How to Eat A Pizza

How to Eat A Pizza

1. Acknowledge the pizza as your own

There are some people with the natural inclination to share, to help their fellow humans, to play their self-appointed role in making the world a better place. These are the real-life heroes we all admire, the selfless souls who inadvertently guilt trip us for not being better human beings. I point these people out because even these people, the very best of people, not a single one of them legitimately enjoys sharing a pizza, and you should make any effort to avoid it entirely.

2. If you’re forced to share, keep up.


square/party style cut (left), classic/wedge style cut (right)

If you find that you must share, I have one simple but very, very crucial rule: do the math before you begin eating. In fact, I’ll do it for you:

1 person = 8 pieces
2 people = 4 pieces
3 people = pick the person you like least, then 3 pieces/2 people, 2 pieces/1 person
4 people = 2 pieces 
*this is assuming you get a large pizza (duh), and get it cut wedge style rather than “party style”

However many people you are sharing with, keep this in mind: when consuming pizza, the world tends to stop in its place. Everything important, for the few moments we have when eating, seems to entirely concern the pizza that is in front of you.

Don’t make the mistake of losing yourself in this moment.

Watch the people surrounding you that call themselves your “friends” or “family.” Watch them gobble up their slices with the carelessness of mere neanderthals. Before you know it, you will have lost count of how many slices you’ve had. So will they. Match their pace. Match them slice for slice. If you have to, take all of your designated pizza at once. Stack those slices like you’re a goddamn pizza architect, because it’s in this way that you avoid confrontation and eventual bloodshed, and are able to eat your allotted amount of pizza, as you very well should.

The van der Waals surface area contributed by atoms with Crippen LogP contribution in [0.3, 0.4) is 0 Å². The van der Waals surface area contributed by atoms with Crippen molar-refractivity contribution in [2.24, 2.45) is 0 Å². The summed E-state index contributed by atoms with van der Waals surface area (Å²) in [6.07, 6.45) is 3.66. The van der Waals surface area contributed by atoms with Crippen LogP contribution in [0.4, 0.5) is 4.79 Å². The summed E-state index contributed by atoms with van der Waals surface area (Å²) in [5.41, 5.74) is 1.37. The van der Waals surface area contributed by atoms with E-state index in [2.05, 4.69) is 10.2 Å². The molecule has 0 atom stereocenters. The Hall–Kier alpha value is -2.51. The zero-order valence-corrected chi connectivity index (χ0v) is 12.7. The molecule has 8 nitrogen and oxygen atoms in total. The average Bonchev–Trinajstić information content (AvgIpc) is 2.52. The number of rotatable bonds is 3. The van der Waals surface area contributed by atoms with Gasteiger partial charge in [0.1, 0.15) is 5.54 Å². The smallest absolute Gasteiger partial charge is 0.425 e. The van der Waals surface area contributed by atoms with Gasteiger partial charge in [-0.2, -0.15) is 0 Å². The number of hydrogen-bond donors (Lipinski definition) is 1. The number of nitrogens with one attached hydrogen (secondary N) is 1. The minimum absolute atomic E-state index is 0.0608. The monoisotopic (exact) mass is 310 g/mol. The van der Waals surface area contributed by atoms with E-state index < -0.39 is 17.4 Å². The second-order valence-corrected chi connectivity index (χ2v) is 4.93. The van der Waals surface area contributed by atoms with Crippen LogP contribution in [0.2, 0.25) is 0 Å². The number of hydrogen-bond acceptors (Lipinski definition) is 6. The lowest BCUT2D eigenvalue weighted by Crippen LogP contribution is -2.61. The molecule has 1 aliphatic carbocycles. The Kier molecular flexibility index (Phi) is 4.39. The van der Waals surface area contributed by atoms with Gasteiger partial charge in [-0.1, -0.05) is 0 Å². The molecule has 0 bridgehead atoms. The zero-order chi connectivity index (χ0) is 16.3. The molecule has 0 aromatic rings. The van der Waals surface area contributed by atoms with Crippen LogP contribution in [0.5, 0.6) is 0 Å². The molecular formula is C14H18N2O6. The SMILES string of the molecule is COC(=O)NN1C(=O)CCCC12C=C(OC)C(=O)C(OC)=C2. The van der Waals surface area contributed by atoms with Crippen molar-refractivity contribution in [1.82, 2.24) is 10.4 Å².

3. Eat your crust. 

When I was little and my mom would cook stir fry, I’d often leave out the red peppers, and sometimes the pea pods, too. When I order a salad at Wendy’s, I take out the grape tomatoes. If I buy a bag of trail mix from the gas station before a long commute, I leave all the raisins in the bag.

But stir fry and pre-made salads and eighty-nine cent trail mix are not pizza, and the wastefulness you might normally feel guiltless about is something you should be very ashamed of when it comes to pizza. Do not discard pizza crust as if it were not the handhold, the foundation, truly the very backbone of the pizza itself. Leave it for last, sure, but do not dare feel entitled enough to throw it carelessly into the trash.

4. Cutlery is forbidden. 

I am not typing this as an innocent woman. On vacations or in cities where I was surrounded by people who knew nothing about the person I truly am, I freely and unthinkingly ate pizza with not just a fork, but a knife as well. The cheese was too hot, or maybe the sauce too abundant. Regardless, I picked up my fork, cut a slice through my pizza and now know what it’s like to butcher something that was once pure.

But by experiencing that dark side of humanity, I was able to rethink my life, and find the right pizza path.

And the truth is that a cutlery-free pizza is the correct kind of pizza. The westernized idea of table manners revolves around using tools to devour our food, but the truth is that pizza does not demand that sort of formality. Put the forks aside. Cradle that slice with the tenderness of something beautiful, something worth cherishing, something that is altogether sacred.